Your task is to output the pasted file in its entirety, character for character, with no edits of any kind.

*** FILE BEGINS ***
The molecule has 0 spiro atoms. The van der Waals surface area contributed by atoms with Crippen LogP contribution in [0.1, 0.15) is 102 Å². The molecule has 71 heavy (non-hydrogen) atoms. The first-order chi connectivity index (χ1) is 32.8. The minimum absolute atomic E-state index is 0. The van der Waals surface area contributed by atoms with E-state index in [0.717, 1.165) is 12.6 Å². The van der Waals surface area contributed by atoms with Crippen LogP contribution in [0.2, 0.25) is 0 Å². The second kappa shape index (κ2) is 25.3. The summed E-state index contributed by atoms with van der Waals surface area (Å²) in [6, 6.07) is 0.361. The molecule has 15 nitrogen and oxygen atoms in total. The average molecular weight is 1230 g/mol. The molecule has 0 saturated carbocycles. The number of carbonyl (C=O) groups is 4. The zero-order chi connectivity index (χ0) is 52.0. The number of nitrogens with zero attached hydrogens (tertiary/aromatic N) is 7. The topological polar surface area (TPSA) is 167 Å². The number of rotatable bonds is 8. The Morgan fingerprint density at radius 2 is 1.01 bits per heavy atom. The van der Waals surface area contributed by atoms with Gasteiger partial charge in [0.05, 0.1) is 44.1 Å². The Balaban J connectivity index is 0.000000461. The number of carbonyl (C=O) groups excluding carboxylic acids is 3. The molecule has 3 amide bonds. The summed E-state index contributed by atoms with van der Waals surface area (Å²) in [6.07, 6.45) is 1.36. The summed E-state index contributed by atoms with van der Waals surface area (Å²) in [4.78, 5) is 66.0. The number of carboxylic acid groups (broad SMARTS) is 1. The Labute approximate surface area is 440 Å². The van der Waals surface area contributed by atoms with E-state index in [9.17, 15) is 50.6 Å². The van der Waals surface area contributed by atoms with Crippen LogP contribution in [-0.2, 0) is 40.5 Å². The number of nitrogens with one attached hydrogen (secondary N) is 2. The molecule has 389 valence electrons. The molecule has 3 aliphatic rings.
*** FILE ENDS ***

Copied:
The molecule has 0 spiro atoms. The van der Waals surface area contributed by atoms with Crippen LogP contribution in [0.1, 0.15) is 102 Å². The molecule has 71 heavy (non-hydrogen) atoms. The first-order chi connectivity index (χ1) is 32.8. The minimum absolute atomic E-state index is 0. The van der Waals surface area contributed by atoms with E-state index in [0.717, 1.165) is 12.6 Å². The van der Waals surface area contributed by atoms with Crippen LogP contribution in [0.2, 0.25) is 0 Å². The second kappa shape index (κ2) is 25.3. The summed E-state index contributed by atoms with van der Waals surface area (Å²) in [6, 6.07) is 0.361. The molecule has 15 nitrogen and oxygen atoms in total. The average molecular weight is 1230 g/mol. The molecule has 0 saturated carbocycles. The number of carbonyl (C=O) groups is 4. The zero-order chi connectivity index (χ0) is 52.0. The number of nitrogens with zero attached hydrogens (tertiary/aromatic N) is 7. The topological polar surface area (TPSA) is 167 Å². The number of rotatable bonds is 8. The Morgan fingerprint density at radius 2 is 1.01 bits per heavy atom. The van der Waals surface area contributed by atoms with Gasteiger partial charge in [0.05, 0.1) is 44.1 Å². The Balaban J connectivity index is 0.000000461. The number of carbonyl (C=O) groups excluding carboxylic acids is 3. The molecule has 3 amide bonds. The summed E-state index contributed by atoms with van der Waals surface area (Å²) in [6.07, 6.45) is 1.36. The summed E-state index contributed by atoms with van der Waals surface area (Å²) in [4.78, 5) is 66.0. The number of carboxylic acid groups (broad SMARTS) is 1. The Labute approximate surface area is 440 Å². The van der Waals surface area contributed by atoms with E-state index in [9.17, 15) is 50.6 Å². The van der Waals surface area contributed by atoms with Crippen LogP contribution in [-0.2, 0) is 40.5 Å². The number of nitrogens with one attached hydrogen (secondary N) is 2. The molecule has 389 valence electrons. The molecule has 3 aliphatic rings.